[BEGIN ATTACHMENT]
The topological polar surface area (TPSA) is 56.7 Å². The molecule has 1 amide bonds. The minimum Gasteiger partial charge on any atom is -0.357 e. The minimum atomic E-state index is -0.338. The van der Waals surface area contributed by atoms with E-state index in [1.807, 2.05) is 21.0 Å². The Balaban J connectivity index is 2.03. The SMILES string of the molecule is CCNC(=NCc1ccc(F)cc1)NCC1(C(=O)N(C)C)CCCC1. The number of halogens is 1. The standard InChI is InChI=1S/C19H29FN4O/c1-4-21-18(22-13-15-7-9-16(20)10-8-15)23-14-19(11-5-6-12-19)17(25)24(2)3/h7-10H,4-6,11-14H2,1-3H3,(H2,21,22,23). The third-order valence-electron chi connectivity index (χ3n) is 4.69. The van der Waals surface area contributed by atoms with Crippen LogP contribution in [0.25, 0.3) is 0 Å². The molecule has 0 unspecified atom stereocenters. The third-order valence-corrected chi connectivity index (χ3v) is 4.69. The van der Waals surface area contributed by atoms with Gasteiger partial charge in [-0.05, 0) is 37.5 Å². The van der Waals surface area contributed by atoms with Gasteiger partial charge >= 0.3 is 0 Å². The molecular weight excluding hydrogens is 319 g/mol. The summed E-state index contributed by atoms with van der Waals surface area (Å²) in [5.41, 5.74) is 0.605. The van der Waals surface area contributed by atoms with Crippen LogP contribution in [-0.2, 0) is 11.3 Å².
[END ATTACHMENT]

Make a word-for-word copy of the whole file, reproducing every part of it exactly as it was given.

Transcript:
The topological polar surface area (TPSA) is 56.7 Å². The molecule has 1 amide bonds. The minimum Gasteiger partial charge on any atom is -0.357 e. The minimum atomic E-state index is -0.338. The van der Waals surface area contributed by atoms with E-state index in [1.807, 2.05) is 21.0 Å². The Balaban J connectivity index is 2.03. The SMILES string of the molecule is CCNC(=NCc1ccc(F)cc1)NCC1(C(=O)N(C)C)CCCC1. The number of halogens is 1. The standard InChI is InChI=1S/C19H29FN4O/c1-4-21-18(22-13-15-7-9-16(20)10-8-15)23-14-19(11-5-6-12-19)17(25)24(2)3/h7-10H,4-6,11-14H2,1-3H3,(H2,21,22,23). The third-order valence-electron chi connectivity index (χ3n) is 4.69. The van der Waals surface area contributed by atoms with Crippen LogP contribution in [0.25, 0.3) is 0 Å². The molecule has 0 unspecified atom stereocenters. The third-order valence-corrected chi connectivity index (χ3v) is 4.69. The van der Waals surface area contributed by atoms with Gasteiger partial charge in [-0.05, 0) is 37.5 Å². The van der Waals surface area contributed by atoms with Gasteiger partial charge >= 0.3 is 0 Å². The molecular weight excluding hydrogens is 319 g/mol. The summed E-state index contributed by atoms with van der Waals surface area (Å²) in [5.41, 5.74) is 0.605. The van der Waals surface area contributed by atoms with Crippen LogP contribution in [-0.2, 0) is 11.3 Å².